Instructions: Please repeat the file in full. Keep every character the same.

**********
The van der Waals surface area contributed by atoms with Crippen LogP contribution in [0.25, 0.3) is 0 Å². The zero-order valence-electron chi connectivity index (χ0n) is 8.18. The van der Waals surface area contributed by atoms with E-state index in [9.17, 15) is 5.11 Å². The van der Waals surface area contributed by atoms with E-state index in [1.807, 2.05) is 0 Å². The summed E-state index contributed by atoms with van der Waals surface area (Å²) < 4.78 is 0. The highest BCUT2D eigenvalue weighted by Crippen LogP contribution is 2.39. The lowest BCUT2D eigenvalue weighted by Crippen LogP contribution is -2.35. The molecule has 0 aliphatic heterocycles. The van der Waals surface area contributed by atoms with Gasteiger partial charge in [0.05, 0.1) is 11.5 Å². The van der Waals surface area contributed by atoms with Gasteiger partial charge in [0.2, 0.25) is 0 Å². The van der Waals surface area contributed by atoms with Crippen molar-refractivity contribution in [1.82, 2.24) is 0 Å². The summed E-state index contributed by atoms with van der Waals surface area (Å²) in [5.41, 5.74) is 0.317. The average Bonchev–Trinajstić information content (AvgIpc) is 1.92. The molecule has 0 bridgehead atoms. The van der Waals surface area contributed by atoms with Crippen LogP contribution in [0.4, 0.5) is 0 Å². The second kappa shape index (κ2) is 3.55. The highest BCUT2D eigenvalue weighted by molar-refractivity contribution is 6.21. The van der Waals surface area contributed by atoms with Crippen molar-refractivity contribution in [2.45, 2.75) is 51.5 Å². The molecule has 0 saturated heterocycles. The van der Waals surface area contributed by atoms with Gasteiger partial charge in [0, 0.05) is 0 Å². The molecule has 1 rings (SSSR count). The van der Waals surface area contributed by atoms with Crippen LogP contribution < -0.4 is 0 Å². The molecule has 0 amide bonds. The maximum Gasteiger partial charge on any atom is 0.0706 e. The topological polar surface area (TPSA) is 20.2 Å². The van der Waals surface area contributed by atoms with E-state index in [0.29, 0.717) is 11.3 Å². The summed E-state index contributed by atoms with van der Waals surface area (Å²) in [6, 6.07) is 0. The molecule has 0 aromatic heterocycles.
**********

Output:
The van der Waals surface area contributed by atoms with Crippen LogP contribution in [0.25, 0.3) is 0 Å². The zero-order valence-electron chi connectivity index (χ0n) is 8.18. The van der Waals surface area contributed by atoms with E-state index in [9.17, 15) is 5.11 Å². The van der Waals surface area contributed by atoms with E-state index in [1.807, 2.05) is 0 Å². The summed E-state index contributed by atoms with van der Waals surface area (Å²) < 4.78 is 0. The highest BCUT2D eigenvalue weighted by Crippen LogP contribution is 2.39. The lowest BCUT2D eigenvalue weighted by Crippen LogP contribution is -2.35. The molecule has 0 aliphatic heterocycles. The van der Waals surface area contributed by atoms with Gasteiger partial charge in [0.05, 0.1) is 11.5 Å². The van der Waals surface area contributed by atoms with Gasteiger partial charge in [0.2, 0.25) is 0 Å². The van der Waals surface area contributed by atoms with Crippen molar-refractivity contribution in [1.82, 2.24) is 0 Å². The summed E-state index contributed by atoms with van der Waals surface area (Å²) in [5.41, 5.74) is 0.317. The average Bonchev–Trinajstić information content (AvgIpc) is 1.92. The molecule has 0 bridgehead atoms. The van der Waals surface area contributed by atoms with Crippen LogP contribution in [0.4, 0.5) is 0 Å². The second kappa shape index (κ2) is 3.55. The highest BCUT2D eigenvalue weighted by molar-refractivity contribution is 6.21. The van der Waals surface area contributed by atoms with Crippen molar-refractivity contribution in [2.45, 2.75) is 51.5 Å². The molecule has 0 saturated heterocycles. The van der Waals surface area contributed by atoms with Gasteiger partial charge in [0, 0.05) is 0 Å². The molecule has 1 rings (SSSR count). The van der Waals surface area contributed by atoms with Crippen LogP contribution < -0.4 is 0 Å². The molecule has 0 amide bonds. The maximum Gasteiger partial charge on any atom is 0.0706 e. The topological polar surface area (TPSA) is 20.2 Å². The van der Waals surface area contributed by atoms with E-state index in [0.29, 0.717) is 11.3 Å². The summed E-state index contributed by atoms with van der Waals surface area (Å²) in [6, 6.07) is 0. The molecule has 0 aromatic heterocycles.